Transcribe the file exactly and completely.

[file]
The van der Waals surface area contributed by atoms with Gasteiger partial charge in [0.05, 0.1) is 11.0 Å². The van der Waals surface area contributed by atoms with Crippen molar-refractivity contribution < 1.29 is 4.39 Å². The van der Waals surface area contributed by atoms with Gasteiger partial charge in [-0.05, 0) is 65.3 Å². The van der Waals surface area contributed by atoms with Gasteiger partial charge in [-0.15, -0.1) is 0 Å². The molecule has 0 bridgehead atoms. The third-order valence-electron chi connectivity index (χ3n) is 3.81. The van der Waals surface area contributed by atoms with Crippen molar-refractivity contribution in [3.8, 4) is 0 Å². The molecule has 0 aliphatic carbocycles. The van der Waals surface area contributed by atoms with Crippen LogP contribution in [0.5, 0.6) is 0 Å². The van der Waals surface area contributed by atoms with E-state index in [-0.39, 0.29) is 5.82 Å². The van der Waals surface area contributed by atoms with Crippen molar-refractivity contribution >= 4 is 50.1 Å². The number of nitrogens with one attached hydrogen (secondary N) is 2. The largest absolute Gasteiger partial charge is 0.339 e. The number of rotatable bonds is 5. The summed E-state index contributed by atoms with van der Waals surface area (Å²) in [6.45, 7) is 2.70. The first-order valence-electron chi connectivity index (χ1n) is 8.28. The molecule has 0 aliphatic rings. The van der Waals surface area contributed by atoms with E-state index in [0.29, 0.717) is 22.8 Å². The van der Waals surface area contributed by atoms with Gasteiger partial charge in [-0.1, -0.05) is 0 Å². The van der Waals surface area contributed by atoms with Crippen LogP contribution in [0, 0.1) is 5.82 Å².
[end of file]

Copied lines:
The van der Waals surface area contributed by atoms with Gasteiger partial charge in [0.05, 0.1) is 11.0 Å². The van der Waals surface area contributed by atoms with Crippen molar-refractivity contribution < 1.29 is 4.39 Å². The van der Waals surface area contributed by atoms with Gasteiger partial charge in [-0.05, 0) is 65.3 Å². The van der Waals surface area contributed by atoms with Gasteiger partial charge in [-0.15, -0.1) is 0 Å². The molecule has 0 bridgehead atoms. The third-order valence-electron chi connectivity index (χ3n) is 3.81. The van der Waals surface area contributed by atoms with Crippen molar-refractivity contribution in [3.8, 4) is 0 Å². The molecule has 0 aliphatic carbocycles. The van der Waals surface area contributed by atoms with Crippen LogP contribution in [0.5, 0.6) is 0 Å². The van der Waals surface area contributed by atoms with E-state index in [-0.39, 0.29) is 5.82 Å². The van der Waals surface area contributed by atoms with Crippen molar-refractivity contribution >= 4 is 50.1 Å². The number of nitrogens with one attached hydrogen (secondary N) is 2. The largest absolute Gasteiger partial charge is 0.339 e. The number of rotatable bonds is 5. The summed E-state index contributed by atoms with van der Waals surface area (Å²) in [6.45, 7) is 2.70. The first-order valence-electron chi connectivity index (χ1n) is 8.28. The molecule has 0 aliphatic rings. The van der Waals surface area contributed by atoms with E-state index in [0.29, 0.717) is 22.8 Å². The van der Waals surface area contributed by atoms with Gasteiger partial charge in [-0.1, -0.05) is 0 Å². The van der Waals surface area contributed by atoms with Crippen LogP contribution in [0, 0.1) is 5.82 Å².